Research ArticleION PUMP

“Uphill” cation transport: A bioinspired photo-driven ion pump

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Science Advances  19 Oct 2016:
Vol. 2, no. 10, e1600689
DOI: 10.1126/sciadv.1600689
  • Fig. 1 From biological ion pump to bioinspired ion pump.

    The diagram at the top left corner is the natural proton pump (H+-ATPase) in plants and fungi. The proton pump transports H+ against concentration gradient to extracellular environment to maintain its acid environment, which is essential to the secondary transport process related to cellular chemical species exchange. The diagram at the bottom left corner refers to the natural sodium-potassium pump (Na+,K+-ATPase) in animals, and it can transport K+ and Na+ against their electrochemical gradient, which lay the foundation for many life processes, such as nerve conduction and muscle contraction. These two biological ion pumps are both implemented by coupling the uphill pumping process to an energy source, such as adenosine triphosphate (ATP). Inspired from various biological ion pumps, the bioinspired photo-driven ion pump system is shown at the right side. The single cation-selective PET nanochannel can pump cations from low concentration to high concentration under UV irradiation, which could be ascribed to the enhanced electrostatic interaction between the ions traversing the nanochannel and the charged groups (−COO) on the nanochannel wall. ADP, adenosine diphosphate; Pi, inorganic phosphate.

  • Fig. 2 Experimental observation of the pumping phenomenon.

    (A) The zero-volt currents of the single nanochannel (tip ≈ 10 nm) under asymmetric (Ct = 0.1 M; Cb = 0.075 M) electrolyte concentration recorded alternately in darkness and under UV irradiation. The zero-volt currents were recorded in different kinds of electrolyte solutions, including KCl (black squares), NaCl (maroon circles), and LiCl (gray triangles). (B) The relationship between the zero-volt currents and the concentration gradient (Cb/Ct) in darkness (black squares) and under UV irradiation (yellow-green circles). Ct remains at 0.1 M, and Cb gradually decreases from 0.09 to 0.01 M. The electrolyte solutions were KCl.

  • Fig. 3 Theoretical simulation of the pumping property.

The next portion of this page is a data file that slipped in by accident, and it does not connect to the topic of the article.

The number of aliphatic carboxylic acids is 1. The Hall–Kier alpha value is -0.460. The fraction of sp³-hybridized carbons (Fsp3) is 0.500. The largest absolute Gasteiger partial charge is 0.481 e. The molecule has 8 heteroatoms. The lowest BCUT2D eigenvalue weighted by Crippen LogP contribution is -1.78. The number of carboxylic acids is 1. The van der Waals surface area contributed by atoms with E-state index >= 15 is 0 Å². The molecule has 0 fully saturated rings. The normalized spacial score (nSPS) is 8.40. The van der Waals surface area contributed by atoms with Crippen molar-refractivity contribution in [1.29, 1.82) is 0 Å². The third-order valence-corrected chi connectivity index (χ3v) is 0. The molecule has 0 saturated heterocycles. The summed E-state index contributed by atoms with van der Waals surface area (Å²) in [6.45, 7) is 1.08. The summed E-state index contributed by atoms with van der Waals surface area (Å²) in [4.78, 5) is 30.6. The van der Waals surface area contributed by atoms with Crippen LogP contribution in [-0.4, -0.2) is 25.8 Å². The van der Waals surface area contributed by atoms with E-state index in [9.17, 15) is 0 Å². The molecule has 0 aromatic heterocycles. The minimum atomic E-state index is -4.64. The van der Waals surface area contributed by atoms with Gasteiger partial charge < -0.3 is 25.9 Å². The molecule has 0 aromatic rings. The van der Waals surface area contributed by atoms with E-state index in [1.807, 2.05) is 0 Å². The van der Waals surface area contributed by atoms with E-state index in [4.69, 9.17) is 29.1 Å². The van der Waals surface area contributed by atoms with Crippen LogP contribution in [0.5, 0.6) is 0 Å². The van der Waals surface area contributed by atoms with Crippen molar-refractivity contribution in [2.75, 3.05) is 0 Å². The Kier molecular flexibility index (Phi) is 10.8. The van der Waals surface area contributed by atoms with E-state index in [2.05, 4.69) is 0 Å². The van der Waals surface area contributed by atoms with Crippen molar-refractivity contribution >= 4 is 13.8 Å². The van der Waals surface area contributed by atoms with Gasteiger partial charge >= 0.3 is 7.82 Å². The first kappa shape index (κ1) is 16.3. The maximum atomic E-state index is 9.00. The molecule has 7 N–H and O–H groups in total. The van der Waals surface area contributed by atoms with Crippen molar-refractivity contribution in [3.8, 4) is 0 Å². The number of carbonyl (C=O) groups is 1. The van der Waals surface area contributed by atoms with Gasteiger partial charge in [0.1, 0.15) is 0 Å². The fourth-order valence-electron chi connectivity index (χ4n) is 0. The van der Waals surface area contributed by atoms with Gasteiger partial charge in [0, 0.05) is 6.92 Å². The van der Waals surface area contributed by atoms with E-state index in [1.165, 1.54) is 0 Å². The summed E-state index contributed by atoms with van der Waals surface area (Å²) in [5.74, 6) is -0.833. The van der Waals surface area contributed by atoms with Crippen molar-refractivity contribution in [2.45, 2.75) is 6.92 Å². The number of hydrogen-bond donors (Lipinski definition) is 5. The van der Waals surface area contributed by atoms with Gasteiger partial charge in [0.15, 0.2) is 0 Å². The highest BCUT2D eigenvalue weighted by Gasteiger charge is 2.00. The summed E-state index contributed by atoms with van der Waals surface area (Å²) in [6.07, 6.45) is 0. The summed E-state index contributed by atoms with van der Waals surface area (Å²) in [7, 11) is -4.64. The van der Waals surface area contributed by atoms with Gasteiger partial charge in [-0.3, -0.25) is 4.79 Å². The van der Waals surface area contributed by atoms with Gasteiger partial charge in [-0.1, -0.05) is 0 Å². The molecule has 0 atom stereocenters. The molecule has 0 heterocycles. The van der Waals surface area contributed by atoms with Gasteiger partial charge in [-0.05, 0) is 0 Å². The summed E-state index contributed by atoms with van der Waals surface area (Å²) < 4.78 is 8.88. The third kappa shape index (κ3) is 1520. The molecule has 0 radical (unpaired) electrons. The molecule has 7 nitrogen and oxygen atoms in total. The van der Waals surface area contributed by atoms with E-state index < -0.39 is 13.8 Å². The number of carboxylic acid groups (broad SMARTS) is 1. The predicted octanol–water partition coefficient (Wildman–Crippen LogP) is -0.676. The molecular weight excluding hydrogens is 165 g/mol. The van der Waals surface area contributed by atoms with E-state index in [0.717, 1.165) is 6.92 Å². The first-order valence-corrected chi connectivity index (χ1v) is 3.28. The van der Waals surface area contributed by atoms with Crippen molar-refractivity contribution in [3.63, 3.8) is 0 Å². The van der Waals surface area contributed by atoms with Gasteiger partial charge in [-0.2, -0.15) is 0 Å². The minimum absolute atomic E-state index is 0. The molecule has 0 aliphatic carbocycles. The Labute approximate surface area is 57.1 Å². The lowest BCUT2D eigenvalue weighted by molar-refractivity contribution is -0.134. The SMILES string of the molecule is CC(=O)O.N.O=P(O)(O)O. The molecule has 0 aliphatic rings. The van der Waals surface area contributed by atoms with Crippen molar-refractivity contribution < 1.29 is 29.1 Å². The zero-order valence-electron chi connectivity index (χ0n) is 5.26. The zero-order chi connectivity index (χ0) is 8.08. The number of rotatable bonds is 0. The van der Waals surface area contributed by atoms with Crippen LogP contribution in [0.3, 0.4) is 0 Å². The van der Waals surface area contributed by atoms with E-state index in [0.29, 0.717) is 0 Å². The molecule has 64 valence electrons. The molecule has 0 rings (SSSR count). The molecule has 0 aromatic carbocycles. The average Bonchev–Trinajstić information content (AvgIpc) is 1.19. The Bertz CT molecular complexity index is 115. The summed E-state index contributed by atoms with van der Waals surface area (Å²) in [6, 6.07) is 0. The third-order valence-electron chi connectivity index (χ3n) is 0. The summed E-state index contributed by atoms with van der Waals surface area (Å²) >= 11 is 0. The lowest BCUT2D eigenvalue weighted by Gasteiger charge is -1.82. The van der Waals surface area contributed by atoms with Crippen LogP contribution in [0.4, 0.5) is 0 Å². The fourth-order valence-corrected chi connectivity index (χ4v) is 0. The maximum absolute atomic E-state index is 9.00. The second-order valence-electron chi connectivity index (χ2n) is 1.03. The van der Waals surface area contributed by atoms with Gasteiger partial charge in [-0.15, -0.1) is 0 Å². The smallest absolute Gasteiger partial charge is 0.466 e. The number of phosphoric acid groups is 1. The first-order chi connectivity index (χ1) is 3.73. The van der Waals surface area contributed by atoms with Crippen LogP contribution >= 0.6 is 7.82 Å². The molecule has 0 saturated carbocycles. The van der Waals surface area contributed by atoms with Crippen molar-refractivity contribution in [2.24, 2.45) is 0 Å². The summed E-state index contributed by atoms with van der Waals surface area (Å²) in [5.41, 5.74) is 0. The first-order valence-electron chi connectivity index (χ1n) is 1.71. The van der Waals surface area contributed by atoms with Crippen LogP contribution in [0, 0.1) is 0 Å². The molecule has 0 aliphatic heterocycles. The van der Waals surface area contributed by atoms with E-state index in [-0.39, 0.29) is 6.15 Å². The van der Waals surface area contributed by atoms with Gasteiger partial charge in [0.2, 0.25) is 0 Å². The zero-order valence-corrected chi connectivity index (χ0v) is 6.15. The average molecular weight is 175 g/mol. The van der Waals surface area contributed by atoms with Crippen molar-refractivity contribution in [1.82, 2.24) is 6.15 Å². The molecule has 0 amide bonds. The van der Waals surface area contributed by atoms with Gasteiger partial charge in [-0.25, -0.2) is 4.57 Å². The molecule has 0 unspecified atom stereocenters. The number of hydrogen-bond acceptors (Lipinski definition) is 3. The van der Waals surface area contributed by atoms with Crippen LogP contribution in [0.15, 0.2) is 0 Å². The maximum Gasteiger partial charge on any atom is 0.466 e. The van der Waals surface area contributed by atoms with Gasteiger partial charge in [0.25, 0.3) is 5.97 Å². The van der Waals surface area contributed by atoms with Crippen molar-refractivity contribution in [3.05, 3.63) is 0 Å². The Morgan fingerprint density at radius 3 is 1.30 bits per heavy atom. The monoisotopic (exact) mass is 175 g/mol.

The simulation model is based on a 1000-nm-long conical nanochannel (tip, 10 nm; base, 250 nm). (A) Electrical potential profile along the axis of the PET nanochannel (base, x = 0 nm; tip, x = 1000 nm) when integrating asymmetric electrolyte concentration (Ct = 0.1 M; Cb = 0.075 M). The surface charge density of the inner wall is set to be 0.06 C/m2. There exists an obvious ΔV from the base to the tip. (B) As the surface charge density (σ) increases, the ΔV increases accordingly. (C) The cation concentration distributions along the axis of the PET nanochannel when integrating asymmetric electrolyte concentration (Ct = 0.1 M; Cb = 0.075 M). The surface charge density is set to two extreme values, −0.04 C/m2 (black) and −0.24 C/m2 (red), respectively, which represent two types of the cation migration directions. The concentration difference between the tip (x = 1000 nm) and the base (x = 0 nm) is defined as Ctb. (D) The relationship between the Ctb and the surface charge density. Ctb is inversed when the surface charge changes from −0.14 to −0.16 C/m2.

  • Fig. 4 Effect of the electrolyte (KCl) pH on the pumping property.

    (A) I-V curves of the single nanochannel (tip ≈ 6 nm) recorded in darkness (black) and under UV irradiation (yellow-green) when integrating asymmetric concentration (Ct = 0.1 M; Cb = 0.075 M) at different pH values. (B) Corresponding zero-volt currents in darkness (black columns) and under UV irradiation (yellow-green columns) recorded at different pH values.

  • Fig. 5 Effect of the charge polarity on the pumping property.

    (A) I-V curves of three kinds of single nanochannels (tip ≈ 12 nm) (square, platinum-sputtered neutral nanochannel; circle, EN-modified positively charged nanochannel; triangle, naked negatively charged nanochannel) recorded in darkness (black) and under UV irradiation (yellow-green) when integrating asymmetric electrolyte concentration (Ct = 0.1 M; Cb = 0.075 M) at pH 6.1. (B) Corresponding zero-volt currents in darkness (black columns) and under UV irradiation (yellow-green columns).

  • Fig. 6 Effect of light intensity and wavelength on the pumping property.

    The single nanochannel (tip ≈ 14 nm) is placed in asymmetric electrolyte concentration (Ct = 0.1 M; Cb = 0.075 M) at pH 6.1. (A) UV light with enough intensity can reverse the cation flow inside the nanochannel and promote the pumping process. The zero-volt current reached the maximum value at the light intensity of about 281 mW/cm2 (yellow-green circles). (B) The position of the maximum zero-volt current generation (313 nm) in our experiments is basically at the wavelength where the PET membrane shows a strong absorbance.

Supplementary Materials

  • Supplementary material for this article is available at http://advances.sciencemag.org/cgi/content/full/2/10/e1600689/DC1

    Nanochannel fabrication

    Ionic current recordings

    The cycling performance

    Numerical simulation model

    fig. S1. Scheme of the etching setup.

    fig. S2. Schematic of the experimental conductivity cell.

    fig. S3. The cycling performance of the ion pump system.

    fig. S4. Numerical simulation model to investigate the pumping property.

  • Supplementary Materials

    This PDF file includes:

    • Nanochannel fabrication
    • Ionic current recordings
    • The cycling performance
    • Numerical simulation model
    • fig. S1. Scheme of the etching setup.
    • fig. S2. Schematic of the experimental conductivity cell.
    • fig. S3. The cycling performance of the ion pump system.
    • fig. S4. Numerical simulation model to investigate the pumping property.

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